Tuesday, January 13, 2015

In The Air

I’m sitting in seat 25C of United Airlines flight 803, an aisle seat of a Boeing 777 flying at 34,000 feet (okay, the map actually says 33,999 but who’s counting?) somewhere west of Saskatoon heading towards Edmonton then Juneau on the way to Tokyo.

Looking at the map (if you count flying) this trip will combine the farthest north, the farthest south, and the farthest west (by a long shot) I have travelled. Well, even if you discount the flying part, the latter two milestones still stand. Of course, since I can’t actually see anything out the windows, we could still be trundling along the tarmac at Dulles for all I know.

It’s an interesting feeling sitting here. It’s a Zen kind of freedom, an enforced absence of agency that is liberating. I will be sitting here for another ten or so hours, take a short break, then sit for another eight hours. It’s like sitting in the dentist’s chair or being called for jury duty. No one is going to give you grief for doing it, there’s nothing that can supersede it or preempt it (as far as I can imagine) and it will be over when it is over.

A can full of several hundred souls, bathed in white noise and a weird miasma of each other’s emanations. Watching the cabin crew, it seems like the world’s most poorly designed restaurant and nobody tips.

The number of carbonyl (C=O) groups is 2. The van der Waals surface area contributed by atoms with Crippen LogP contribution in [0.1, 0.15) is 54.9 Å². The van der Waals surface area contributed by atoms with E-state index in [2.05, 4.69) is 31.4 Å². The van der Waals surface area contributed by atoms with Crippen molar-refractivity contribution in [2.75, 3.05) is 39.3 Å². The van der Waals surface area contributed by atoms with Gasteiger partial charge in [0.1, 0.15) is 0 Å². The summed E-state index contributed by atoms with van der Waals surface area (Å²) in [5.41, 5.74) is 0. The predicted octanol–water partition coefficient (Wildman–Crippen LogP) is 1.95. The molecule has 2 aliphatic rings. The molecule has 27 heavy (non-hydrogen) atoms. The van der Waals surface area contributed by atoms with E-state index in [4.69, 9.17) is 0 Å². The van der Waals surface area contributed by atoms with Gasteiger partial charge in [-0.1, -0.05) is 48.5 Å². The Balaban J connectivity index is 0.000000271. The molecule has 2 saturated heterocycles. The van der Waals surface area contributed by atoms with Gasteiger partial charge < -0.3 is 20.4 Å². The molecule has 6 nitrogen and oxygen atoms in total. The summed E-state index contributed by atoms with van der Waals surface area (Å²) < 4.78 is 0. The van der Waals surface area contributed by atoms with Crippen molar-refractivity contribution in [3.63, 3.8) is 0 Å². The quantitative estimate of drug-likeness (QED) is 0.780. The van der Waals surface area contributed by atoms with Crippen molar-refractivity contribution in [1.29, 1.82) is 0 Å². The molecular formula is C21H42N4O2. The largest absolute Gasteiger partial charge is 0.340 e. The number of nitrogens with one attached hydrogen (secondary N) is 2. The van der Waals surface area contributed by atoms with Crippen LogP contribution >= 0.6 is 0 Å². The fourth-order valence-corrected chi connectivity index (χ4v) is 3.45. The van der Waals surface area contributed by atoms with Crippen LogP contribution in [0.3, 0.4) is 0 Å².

It’s not like a vacation, it’s not like a meditation. But there's no phone service or Wi-Fi, ergo no phones to answer, no calls to return, no emails to answer, no problems to be fixed. No tasks I should be doing that I am not doing, no obligations to my fellow man that are going untended. It is, until we land, the highest calling.


We get a meal of eggs, sausage and some poorly-defined vegetable thing at around 1:30 AM body time. It is our third meal of the flight, the first being something and the second being something else. This oddly timed meal only serves to make me feel like I should be drunk in a booth at an IHOP somewhere after a long night of carousing and dancing. It is still light outside the windows, so time has lost all meaning, and when we arrive in the Land of the Rising Sun, the sun is setting.

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